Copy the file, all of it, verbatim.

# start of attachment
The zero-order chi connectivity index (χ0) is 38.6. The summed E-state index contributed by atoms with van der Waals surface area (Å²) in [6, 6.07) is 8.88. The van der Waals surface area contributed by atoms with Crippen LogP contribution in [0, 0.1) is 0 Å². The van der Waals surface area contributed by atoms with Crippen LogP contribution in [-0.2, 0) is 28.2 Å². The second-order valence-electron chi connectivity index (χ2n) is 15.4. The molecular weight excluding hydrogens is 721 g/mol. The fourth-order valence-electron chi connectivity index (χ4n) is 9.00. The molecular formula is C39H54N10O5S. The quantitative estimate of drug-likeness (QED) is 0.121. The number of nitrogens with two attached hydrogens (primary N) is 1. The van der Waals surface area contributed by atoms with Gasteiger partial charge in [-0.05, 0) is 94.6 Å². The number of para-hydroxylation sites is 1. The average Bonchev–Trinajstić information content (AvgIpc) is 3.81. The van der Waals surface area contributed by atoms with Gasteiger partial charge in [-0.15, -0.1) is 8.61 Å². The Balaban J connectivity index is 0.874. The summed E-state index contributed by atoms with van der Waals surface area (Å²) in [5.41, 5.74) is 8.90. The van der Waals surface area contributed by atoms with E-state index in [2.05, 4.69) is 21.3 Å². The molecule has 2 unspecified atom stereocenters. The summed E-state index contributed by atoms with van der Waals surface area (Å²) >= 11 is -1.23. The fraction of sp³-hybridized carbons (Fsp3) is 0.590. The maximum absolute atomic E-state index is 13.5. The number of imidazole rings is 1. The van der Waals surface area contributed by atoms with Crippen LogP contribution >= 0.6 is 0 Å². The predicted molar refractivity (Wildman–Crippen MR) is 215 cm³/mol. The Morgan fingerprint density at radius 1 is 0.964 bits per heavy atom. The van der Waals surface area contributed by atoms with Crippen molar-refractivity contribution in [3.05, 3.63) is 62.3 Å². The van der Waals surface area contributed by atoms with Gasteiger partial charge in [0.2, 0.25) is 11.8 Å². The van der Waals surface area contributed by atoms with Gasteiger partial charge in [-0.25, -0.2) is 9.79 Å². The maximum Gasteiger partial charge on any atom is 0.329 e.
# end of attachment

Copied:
The zero-order chi connectivity index (χ0) is 38.6. The summed E-state index contributed by atoms with van der Waals surface area (Å²) in [6, 6.07) is 8.88. The van der Waals surface area contributed by atoms with Crippen LogP contribution in [0, 0.1) is 0 Å². The van der Waals surface area contributed by atoms with Crippen LogP contribution in [-0.2, 0) is 28.2 Å². The second-order valence-electron chi connectivity index (χ2n) is 15.4. The molecular weight excluding hydrogens is 721 g/mol. The fourth-order valence-electron chi connectivity index (χ4n) is 9.00. The molecular formula is C39H54N10O5S. The quantitative estimate of drug-likeness (QED) is 0.121. The number of nitrogens with two attached hydrogens (primary N) is 1. The van der Waals surface area contributed by atoms with Gasteiger partial charge in [-0.05, 0) is 94.6 Å². The number of para-hydroxylation sites is 1. The average Bonchev–Trinajstić information content (AvgIpc) is 3.81. The van der Waals surface area contributed by atoms with Gasteiger partial charge in [-0.15, -0.1) is 8.61 Å². The Balaban J connectivity index is 0.874. The summed E-state index contributed by atoms with van der Waals surface area (Å²) in [5.41, 5.74) is 8.90. The van der Waals surface area contributed by atoms with E-state index in [2.05, 4.69) is 21.3 Å². The molecule has 2 unspecified atom stereocenters. The summed E-state index contributed by atoms with van der Waals surface area (Å²) >= 11 is -1.23. The fraction of sp³-hybridized carbons (Fsp3) is 0.590. The maximum absolute atomic E-state index is 13.5. The number of imidazole rings is 1. The van der Waals surface area contributed by atoms with Crippen LogP contribution >= 0.6 is 0 Å². The predicted molar refractivity (Wildman–Crippen MR) is 215 cm³/mol. The Morgan fingerprint density at radius 1 is 0.964 bits per heavy atom. The van der Waals surface area contributed by atoms with Crippen molar-refractivity contribution in [3.05, 3.63) is 62.3 Å². The van der Waals surface area contributed by atoms with Gasteiger partial charge in [0.2, 0.25) is 11.8 Å². The van der Waals surface area contributed by atoms with Gasteiger partial charge in [-0.25, -0.2) is 9.79 Å². The maximum Gasteiger partial charge on any atom is 0.329 e.